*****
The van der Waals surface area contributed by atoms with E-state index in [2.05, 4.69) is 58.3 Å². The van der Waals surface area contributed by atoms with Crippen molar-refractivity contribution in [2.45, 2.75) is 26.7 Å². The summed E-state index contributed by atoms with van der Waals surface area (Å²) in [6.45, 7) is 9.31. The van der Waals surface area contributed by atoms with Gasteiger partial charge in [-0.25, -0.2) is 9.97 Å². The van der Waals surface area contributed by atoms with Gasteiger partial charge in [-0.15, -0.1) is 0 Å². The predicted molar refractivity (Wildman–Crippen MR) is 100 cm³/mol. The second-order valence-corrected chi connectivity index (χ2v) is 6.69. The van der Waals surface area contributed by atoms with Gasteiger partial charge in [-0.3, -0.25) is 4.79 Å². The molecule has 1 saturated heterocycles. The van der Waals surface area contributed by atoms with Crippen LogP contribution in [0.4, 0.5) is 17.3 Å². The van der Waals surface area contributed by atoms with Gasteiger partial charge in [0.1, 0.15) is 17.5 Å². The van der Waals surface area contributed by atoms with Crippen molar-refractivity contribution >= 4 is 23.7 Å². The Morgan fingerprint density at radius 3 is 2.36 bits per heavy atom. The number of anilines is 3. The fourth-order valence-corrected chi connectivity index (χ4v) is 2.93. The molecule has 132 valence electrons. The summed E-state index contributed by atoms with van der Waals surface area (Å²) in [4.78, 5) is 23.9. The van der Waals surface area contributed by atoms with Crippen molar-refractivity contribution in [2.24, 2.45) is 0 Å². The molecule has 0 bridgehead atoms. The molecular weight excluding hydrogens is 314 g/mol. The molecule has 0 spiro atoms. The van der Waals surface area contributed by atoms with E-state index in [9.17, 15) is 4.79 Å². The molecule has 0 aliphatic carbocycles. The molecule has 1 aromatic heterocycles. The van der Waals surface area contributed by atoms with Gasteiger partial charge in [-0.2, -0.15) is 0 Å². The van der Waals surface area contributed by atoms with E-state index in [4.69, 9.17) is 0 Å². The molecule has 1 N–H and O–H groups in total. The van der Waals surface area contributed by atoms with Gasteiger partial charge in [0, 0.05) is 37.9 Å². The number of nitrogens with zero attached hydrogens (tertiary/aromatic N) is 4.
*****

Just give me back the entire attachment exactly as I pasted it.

The van der Waals surface area contributed by atoms with E-state index in [2.05, 4.69) is 58.3 Å². The van der Waals surface area contributed by atoms with Crippen molar-refractivity contribution in [2.45, 2.75) is 26.7 Å². The summed E-state index contributed by atoms with van der Waals surface area (Å²) in [6.45, 7) is 9.31. The van der Waals surface area contributed by atoms with Gasteiger partial charge in [-0.25, -0.2) is 9.97 Å². The van der Waals surface area contributed by atoms with Gasteiger partial charge in [-0.15, -0.1) is 0 Å². The predicted molar refractivity (Wildman–Crippen MR) is 100 cm³/mol. The second-order valence-corrected chi connectivity index (χ2v) is 6.69. The van der Waals surface area contributed by atoms with Gasteiger partial charge in [-0.3, -0.25) is 4.79 Å². The molecule has 1 saturated heterocycles. The van der Waals surface area contributed by atoms with Crippen LogP contribution in [0.4, 0.5) is 17.3 Å². The van der Waals surface area contributed by atoms with Gasteiger partial charge in [0.1, 0.15) is 17.5 Å². The van der Waals surface area contributed by atoms with Crippen molar-refractivity contribution >= 4 is 23.7 Å². The Morgan fingerprint density at radius 3 is 2.36 bits per heavy atom. The number of anilines is 3. The fourth-order valence-corrected chi connectivity index (χ4v) is 2.93. The molecule has 132 valence electrons. The summed E-state index contributed by atoms with van der Waals surface area (Å²) in [4.78, 5) is 23.9. The van der Waals surface area contributed by atoms with Crippen molar-refractivity contribution in [2.24, 2.45) is 0 Å². The molecule has 0 bridgehead atoms. The molecular weight excluding hydrogens is 314 g/mol. The molecule has 0 spiro atoms. The van der Waals surface area contributed by atoms with E-state index in [9.17, 15) is 4.79 Å². The molecule has 0 aliphatic carbocycles. The molecule has 1 aromatic heterocycles. The van der Waals surface area contributed by atoms with Gasteiger partial charge in [-0.2, -0.15) is 0 Å². The van der Waals surface area contributed by atoms with E-state index in [4.69, 9.17) is 0 Å². The molecule has 1 N–H and O–H groups in total. The van der Waals surface area contributed by atoms with Gasteiger partial charge in [0, 0.05) is 37.9 Å². The number of nitrogens with zero attached hydrogens (tertiary/aromatic N) is 4.